Having worked for years in manufacturing businesses, I find there are many things in common with other types of organizations including colleges and universities. For example, the production activity in manufacturing is defined by upstream design work performed by engineers. Their product is a blueprint, which tells production management and production workers what to make, while sales informs them of how much to make and when to make it.
In higher ed, professors have long acted as both designer of the course and the one who produces (delivers) the course. The defining document for the course is the syllabus. Prior to the establishment of a course, a form is usually filled out that proposes a course for consideration and acceptance by faculty in the department, the school, and the curriculum committee.
My view is that a blueprint, such as that found in manufacturing (or architecture) would provide better early definition of the course. In addition, a blueprint would identify measurement points that are more relevant as well as institutional weaknesses in course and academic program specification. The image below shows a blueprint for one of the courses that I have taught for 10 years (click on image to view .pdf file):
Producing a blueprint like this requires the professor to articulate many aspects of a course that may not be well thought out or implied. The blueprint makes it explicit. It makes clear the following information in preparation for the subsequent steps needed to get a new course approved:
Section 1 – Type of course, the student’s learning challenge, the aid(s) used to facilitate learning, delivery mode, pedagogy, and maximum number of students for effective learning. The learning aid, in this case a problem-solving template, which links to the learning challenges and Section 8, Bloom’s Taxonomy. It is my view that learning aids (templates for problem-solving) could be more widely used to great effect for achieving student learning objectives.
Section 2 – Learning objectives are few in number and focused on what the course truly seeks to accomplish. There should be alignment between the Learning Challenge and Learning Aid (Section 1) and Bloom’s Taxonomy (Section 8).
Section 3 – Requires the professor to think about the amount of theory and real-world practice contained in the course and justify the balance. Courses weak in practice should be strengthened in that area while those strong in practice might introduce some appropriate amount of theory.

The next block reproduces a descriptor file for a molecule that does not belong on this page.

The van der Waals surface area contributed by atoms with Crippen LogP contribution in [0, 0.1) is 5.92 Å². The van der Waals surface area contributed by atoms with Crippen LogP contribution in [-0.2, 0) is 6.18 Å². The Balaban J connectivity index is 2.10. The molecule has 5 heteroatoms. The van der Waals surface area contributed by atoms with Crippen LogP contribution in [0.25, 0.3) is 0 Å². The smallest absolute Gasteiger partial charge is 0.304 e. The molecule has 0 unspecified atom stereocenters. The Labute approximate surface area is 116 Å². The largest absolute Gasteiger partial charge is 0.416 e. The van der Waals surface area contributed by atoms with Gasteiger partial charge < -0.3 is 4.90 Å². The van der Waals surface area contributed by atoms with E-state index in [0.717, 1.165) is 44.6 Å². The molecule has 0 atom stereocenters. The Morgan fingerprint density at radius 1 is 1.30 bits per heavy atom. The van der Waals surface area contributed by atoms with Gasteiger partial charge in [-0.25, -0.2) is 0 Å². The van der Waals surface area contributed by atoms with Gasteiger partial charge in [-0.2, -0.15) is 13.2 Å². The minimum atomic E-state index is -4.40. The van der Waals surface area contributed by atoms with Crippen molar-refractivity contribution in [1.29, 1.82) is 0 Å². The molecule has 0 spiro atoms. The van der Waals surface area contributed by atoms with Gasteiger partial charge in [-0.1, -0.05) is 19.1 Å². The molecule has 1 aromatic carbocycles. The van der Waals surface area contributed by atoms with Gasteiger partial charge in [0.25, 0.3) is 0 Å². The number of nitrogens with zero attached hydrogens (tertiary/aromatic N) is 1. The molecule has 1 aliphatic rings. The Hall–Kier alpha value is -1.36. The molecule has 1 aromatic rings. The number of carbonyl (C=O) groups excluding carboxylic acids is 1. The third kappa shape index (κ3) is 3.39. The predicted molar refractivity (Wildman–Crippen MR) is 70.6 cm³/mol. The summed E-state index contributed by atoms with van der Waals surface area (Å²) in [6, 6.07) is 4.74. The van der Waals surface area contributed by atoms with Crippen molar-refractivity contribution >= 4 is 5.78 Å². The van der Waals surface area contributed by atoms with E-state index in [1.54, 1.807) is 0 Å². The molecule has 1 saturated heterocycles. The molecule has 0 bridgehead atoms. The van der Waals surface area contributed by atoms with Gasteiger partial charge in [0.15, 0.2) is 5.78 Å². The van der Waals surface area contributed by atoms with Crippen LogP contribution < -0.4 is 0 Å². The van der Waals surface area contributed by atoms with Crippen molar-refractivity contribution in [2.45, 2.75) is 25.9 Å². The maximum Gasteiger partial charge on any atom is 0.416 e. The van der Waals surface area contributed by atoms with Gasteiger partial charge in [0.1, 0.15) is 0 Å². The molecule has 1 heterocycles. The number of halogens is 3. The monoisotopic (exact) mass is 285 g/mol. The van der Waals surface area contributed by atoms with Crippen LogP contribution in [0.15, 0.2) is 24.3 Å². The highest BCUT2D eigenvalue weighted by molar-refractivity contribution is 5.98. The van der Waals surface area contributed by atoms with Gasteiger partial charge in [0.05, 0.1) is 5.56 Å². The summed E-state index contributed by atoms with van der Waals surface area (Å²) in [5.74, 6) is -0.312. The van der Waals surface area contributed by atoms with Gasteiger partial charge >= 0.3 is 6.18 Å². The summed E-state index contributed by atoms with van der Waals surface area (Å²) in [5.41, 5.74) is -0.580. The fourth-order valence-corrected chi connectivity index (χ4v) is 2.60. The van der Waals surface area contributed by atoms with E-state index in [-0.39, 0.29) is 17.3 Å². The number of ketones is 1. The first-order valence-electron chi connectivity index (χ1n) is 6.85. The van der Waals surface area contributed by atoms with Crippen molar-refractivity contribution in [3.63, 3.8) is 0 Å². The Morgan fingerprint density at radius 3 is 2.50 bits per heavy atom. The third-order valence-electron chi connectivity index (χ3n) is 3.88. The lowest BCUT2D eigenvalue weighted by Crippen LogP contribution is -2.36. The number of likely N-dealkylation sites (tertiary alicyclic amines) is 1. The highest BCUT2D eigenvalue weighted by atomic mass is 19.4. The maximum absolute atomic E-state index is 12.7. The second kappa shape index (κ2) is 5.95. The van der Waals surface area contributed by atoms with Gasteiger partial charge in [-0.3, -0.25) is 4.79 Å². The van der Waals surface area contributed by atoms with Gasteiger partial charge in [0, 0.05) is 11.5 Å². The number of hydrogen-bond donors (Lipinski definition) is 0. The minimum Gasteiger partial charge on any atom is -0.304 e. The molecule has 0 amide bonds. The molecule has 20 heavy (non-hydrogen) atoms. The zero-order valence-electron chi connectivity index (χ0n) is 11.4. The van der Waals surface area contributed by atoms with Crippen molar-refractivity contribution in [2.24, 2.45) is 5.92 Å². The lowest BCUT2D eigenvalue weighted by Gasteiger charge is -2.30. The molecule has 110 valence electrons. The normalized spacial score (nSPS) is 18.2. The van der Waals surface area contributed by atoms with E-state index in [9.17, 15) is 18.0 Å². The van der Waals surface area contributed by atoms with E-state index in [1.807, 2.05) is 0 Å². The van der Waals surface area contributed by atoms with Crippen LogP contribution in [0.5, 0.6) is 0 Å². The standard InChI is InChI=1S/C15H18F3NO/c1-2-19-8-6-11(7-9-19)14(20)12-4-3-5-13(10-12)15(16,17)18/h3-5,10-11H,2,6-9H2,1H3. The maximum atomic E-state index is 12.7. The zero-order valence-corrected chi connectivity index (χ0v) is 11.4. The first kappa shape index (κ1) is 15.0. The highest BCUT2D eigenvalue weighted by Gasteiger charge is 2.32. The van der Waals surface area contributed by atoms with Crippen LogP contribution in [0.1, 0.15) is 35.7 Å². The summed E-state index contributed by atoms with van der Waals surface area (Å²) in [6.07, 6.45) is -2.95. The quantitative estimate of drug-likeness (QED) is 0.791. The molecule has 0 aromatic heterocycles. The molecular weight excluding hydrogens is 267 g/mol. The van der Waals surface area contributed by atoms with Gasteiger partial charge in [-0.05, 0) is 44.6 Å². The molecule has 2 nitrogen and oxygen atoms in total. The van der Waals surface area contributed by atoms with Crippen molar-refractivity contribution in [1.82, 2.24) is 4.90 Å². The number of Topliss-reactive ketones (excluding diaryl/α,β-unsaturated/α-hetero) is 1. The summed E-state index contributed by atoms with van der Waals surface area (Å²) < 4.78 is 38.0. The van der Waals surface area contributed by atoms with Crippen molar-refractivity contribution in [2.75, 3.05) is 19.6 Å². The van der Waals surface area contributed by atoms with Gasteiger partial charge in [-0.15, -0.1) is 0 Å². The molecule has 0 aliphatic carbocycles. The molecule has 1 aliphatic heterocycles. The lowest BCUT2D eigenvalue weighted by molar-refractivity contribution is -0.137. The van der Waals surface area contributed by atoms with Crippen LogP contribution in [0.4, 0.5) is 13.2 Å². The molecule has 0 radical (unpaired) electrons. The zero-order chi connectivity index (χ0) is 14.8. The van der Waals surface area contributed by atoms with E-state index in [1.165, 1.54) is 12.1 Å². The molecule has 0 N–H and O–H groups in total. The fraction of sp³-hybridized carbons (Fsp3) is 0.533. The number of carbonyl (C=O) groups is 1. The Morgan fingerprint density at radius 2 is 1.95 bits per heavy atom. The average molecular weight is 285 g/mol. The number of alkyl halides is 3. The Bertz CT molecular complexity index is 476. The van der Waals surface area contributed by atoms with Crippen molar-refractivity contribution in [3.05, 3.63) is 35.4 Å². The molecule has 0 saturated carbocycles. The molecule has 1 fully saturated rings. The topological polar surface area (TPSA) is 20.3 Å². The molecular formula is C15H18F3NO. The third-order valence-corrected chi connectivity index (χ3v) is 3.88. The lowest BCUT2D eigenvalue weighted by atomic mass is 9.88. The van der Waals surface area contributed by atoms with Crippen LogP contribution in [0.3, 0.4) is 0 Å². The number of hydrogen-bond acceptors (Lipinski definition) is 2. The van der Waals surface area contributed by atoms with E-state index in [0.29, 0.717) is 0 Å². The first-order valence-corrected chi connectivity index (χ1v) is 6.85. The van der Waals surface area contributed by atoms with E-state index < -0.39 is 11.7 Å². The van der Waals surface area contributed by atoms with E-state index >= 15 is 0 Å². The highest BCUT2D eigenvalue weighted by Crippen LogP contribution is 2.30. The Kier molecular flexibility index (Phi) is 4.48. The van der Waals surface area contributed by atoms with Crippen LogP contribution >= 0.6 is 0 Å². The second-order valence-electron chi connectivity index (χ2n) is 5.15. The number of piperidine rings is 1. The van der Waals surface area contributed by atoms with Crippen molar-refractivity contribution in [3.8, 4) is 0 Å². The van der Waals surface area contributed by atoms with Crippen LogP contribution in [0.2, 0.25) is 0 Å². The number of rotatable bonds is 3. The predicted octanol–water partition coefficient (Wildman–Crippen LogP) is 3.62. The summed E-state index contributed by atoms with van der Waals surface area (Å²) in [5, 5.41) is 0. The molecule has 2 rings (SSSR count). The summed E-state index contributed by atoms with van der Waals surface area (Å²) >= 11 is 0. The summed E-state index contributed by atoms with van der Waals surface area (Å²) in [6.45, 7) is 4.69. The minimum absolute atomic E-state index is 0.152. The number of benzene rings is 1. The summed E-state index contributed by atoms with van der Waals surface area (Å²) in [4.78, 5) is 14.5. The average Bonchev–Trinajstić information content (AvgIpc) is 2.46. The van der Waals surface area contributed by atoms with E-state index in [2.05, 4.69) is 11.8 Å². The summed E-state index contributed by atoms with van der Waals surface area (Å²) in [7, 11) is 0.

Section 4 – This section identifies the type and number of assignments, assignment evaluation schedule, estimated time to complete assignments, in-class evaluations, and exams. This captures both the student and faculty workload for the course. It helps differentiate between 3-credit courses that require a lot of work by the teacher and those that require less work, thereby enabling supervision to better manage faculty load (assuming the words “student success” are more than rhetoric).
Section 5 – Identifies qualified teachers. The fact that there is only one qualified instructor to teach the course identifies a potential problem. This would be more of a problem for a required course in the degree program than for an elective course.
Section 6 – Identifies classes that are critical for students to attend to assure student success. This is especially important for part-time working professional students whose schedule is uncertain and may miss some classes due to work and family commitments. Students would benefit from knowing this prior to the start of the class.
Section 7 – Course schedule and duration, and emphasis on the need to start each class on-time, while end-time varies according to the extent of useful discussion.
Section 8 – Relationship to Bloom’s Taxonomy. Requires professor to identify (check marks) which elements of Bloom’s Taxonomy are part of the educational objective of the course. This should link to Section 1, Learning Aid, to create learning aids that strengthen the Learning Challenge in relation to Bloom’s Taxonomy.
Section 9 – Identify specifications that pertain to the course: Accreditor, University, School, and Department. The lack of specifications point to potential problems. My University has no documented (simple) specification for lecture courses, online courses, hybrid courses, or laboratory courses. Their design is guided by tradition or opinion, which means there will be many problems as perceived by students due to a large amount of variation. Likewise, my school (of Engineering, Science, and Technology) has no specification for lecture courses, online courses, and so on, nor does my department.
Professionally run organizations carefully define the goods and services they produce and also assure the goods and services conform to blueprints and specifications. In industry, that requirement is fulfilled by workers, managers, and auditors, through self-inspection, monitoring of performance metrics, and physical inspection. The blueprint proposed here allows for inspection, auditing, and the creation of simple metrics and data collection that, in my view, form the basis for more meaningful and accurate assessment and reporting.
A blueprint similar to that shown above could also be created for an academic program and would likewise prove to be beneficial.